January 10, 2011

Exporting Fundamentalist Christianity to Ghana

GhanaFrom an early age, those of us in the United States are taught to look down on so-called third world countries. We are told that they are "primitive" and "backwards" and reassured that we have progressed far beyond them in most ways. Some of the embarrassing things from our distant past might still happen there, but we have certainly learned the error of our ways and moved on.

As an example, consider the burning of "witches," a practice that once occurred here in the U.S. and now is mostly relegated to the third world nations. When we here reports of women being suspect of witchcraft in African nations, we marvel at how ignorant they are and express surprise over their backward culture.

What we seldom realize is that there is at least one gigantic problem with this: some of the attacks on "witches" are happening because of our Christian fundamentalist religion. According to this article in The Guardian, a 72 year-old grandmother in Ghana was burned to death with kerosene because she was suspected of being a witch. And of the five people who tortured and then burned this woman, one just so happened to be an evangelical pastor.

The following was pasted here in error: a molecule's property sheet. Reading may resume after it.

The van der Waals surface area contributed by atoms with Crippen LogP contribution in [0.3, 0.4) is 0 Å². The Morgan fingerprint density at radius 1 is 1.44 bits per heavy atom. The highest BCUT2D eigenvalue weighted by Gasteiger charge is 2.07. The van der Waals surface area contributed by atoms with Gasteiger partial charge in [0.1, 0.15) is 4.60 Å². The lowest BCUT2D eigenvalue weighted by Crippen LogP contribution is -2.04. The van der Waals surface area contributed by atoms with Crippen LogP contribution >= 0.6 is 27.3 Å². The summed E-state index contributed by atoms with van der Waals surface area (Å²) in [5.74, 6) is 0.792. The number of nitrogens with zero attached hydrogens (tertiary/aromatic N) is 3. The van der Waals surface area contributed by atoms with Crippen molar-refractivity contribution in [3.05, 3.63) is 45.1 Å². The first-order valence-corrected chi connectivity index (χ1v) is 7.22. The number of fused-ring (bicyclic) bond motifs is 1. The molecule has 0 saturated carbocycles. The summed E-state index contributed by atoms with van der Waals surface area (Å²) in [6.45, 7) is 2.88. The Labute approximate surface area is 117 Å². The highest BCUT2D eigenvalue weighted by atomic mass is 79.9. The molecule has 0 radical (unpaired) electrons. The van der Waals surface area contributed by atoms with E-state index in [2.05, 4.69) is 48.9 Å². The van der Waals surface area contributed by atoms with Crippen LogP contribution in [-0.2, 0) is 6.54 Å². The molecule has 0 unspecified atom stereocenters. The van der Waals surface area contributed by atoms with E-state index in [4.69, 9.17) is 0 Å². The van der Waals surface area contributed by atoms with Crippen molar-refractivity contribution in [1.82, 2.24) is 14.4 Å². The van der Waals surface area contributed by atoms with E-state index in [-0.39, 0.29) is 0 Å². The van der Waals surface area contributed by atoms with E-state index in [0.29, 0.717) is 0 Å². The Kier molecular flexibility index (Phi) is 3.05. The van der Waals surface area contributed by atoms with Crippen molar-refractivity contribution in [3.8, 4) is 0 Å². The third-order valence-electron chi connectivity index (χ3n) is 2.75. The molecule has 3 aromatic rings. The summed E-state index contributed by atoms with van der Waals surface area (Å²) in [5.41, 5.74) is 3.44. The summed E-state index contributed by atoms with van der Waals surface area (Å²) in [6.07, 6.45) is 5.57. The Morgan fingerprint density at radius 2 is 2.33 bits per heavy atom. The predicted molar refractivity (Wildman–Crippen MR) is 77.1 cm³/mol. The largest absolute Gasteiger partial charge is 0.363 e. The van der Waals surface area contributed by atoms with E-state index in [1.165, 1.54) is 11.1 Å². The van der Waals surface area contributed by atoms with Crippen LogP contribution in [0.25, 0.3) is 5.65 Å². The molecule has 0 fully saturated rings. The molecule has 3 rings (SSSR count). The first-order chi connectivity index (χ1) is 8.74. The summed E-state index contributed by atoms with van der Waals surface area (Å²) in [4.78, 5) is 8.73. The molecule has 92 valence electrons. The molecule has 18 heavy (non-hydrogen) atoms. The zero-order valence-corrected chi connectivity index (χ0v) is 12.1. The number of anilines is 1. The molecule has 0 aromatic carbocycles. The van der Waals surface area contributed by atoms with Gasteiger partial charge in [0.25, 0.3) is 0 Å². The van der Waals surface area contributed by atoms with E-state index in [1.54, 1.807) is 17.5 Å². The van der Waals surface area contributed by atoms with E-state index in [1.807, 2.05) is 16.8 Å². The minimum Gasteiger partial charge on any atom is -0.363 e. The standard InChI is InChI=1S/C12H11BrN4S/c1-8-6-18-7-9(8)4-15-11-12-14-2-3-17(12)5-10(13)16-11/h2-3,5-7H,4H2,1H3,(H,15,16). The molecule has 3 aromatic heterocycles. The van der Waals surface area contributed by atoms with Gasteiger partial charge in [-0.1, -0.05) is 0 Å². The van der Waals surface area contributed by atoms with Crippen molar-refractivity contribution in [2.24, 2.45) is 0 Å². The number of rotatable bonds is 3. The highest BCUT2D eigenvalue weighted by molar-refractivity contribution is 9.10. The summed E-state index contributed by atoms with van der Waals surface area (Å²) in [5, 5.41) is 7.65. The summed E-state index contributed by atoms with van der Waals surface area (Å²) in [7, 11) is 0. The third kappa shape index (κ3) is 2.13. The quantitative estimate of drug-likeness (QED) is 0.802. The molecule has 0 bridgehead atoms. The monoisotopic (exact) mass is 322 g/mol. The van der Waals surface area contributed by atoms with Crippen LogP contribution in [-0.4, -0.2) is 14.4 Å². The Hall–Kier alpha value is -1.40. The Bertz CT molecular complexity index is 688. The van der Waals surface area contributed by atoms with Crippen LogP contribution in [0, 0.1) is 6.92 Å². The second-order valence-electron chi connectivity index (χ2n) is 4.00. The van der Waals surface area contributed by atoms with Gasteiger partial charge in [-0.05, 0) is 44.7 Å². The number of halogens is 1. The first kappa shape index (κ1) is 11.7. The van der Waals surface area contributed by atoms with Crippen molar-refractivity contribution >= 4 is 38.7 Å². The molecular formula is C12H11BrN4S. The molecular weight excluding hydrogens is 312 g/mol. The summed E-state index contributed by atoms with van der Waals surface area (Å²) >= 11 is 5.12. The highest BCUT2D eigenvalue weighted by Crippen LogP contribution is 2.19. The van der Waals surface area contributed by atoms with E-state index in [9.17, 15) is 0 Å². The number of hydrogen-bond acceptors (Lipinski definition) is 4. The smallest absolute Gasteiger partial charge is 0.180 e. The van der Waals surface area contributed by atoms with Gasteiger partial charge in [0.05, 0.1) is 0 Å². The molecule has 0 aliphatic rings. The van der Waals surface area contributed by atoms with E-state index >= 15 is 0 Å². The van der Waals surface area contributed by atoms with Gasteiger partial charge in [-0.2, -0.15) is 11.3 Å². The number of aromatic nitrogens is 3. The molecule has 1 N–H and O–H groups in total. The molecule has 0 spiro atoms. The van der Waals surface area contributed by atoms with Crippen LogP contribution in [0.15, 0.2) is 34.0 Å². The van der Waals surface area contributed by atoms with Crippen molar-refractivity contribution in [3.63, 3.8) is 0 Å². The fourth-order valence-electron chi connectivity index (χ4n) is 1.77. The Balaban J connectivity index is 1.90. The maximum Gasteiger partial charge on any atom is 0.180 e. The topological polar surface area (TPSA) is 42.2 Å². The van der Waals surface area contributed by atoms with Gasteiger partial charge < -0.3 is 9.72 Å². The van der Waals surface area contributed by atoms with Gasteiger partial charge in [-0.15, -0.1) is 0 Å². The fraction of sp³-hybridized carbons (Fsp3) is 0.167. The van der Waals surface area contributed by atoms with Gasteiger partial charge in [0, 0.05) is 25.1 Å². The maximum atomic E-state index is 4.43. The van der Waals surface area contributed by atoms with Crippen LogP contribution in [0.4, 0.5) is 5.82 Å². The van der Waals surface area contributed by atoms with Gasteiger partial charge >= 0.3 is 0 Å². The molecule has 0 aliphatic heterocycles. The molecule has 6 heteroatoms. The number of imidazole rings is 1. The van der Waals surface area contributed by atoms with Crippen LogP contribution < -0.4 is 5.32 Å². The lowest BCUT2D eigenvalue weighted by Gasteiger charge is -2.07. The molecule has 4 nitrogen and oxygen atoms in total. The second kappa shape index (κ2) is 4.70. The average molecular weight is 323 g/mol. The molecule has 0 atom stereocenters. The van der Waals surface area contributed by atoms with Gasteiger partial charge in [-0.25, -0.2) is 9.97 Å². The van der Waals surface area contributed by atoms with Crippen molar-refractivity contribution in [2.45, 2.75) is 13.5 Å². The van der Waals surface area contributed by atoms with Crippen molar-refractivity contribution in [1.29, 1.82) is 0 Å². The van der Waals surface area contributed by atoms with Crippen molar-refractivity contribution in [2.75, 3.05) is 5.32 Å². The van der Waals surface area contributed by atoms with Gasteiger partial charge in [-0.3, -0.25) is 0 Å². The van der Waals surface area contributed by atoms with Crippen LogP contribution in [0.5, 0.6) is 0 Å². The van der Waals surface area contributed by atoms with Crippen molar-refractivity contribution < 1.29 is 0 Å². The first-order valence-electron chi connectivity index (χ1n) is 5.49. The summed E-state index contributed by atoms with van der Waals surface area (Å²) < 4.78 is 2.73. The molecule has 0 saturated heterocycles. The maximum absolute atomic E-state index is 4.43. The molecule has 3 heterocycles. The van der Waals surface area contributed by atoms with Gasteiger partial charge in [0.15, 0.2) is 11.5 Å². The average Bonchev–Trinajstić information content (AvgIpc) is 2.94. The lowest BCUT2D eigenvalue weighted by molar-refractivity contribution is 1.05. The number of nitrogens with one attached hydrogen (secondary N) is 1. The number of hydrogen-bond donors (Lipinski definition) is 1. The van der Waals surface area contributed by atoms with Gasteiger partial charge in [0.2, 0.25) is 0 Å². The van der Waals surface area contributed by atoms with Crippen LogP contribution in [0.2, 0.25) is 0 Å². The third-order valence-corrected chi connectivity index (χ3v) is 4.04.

According to Ghana's Daily Graphic (update: link no longer active), those arrested for this crime "denied the crime and claimed that they were rather praying to exorcise the evil spirit from the deceased, Ama, when the anointing oil they had applied to her body caught fire."

Comfort Akosua Edu, of Ghana's Commission on Human Rights and Administrative Justice, summed it up well when she said:
It is very disheartening that some men of God, whose responsibility it is to help save lives, could orchestrate the killing of innocent souls, all in the name of God.

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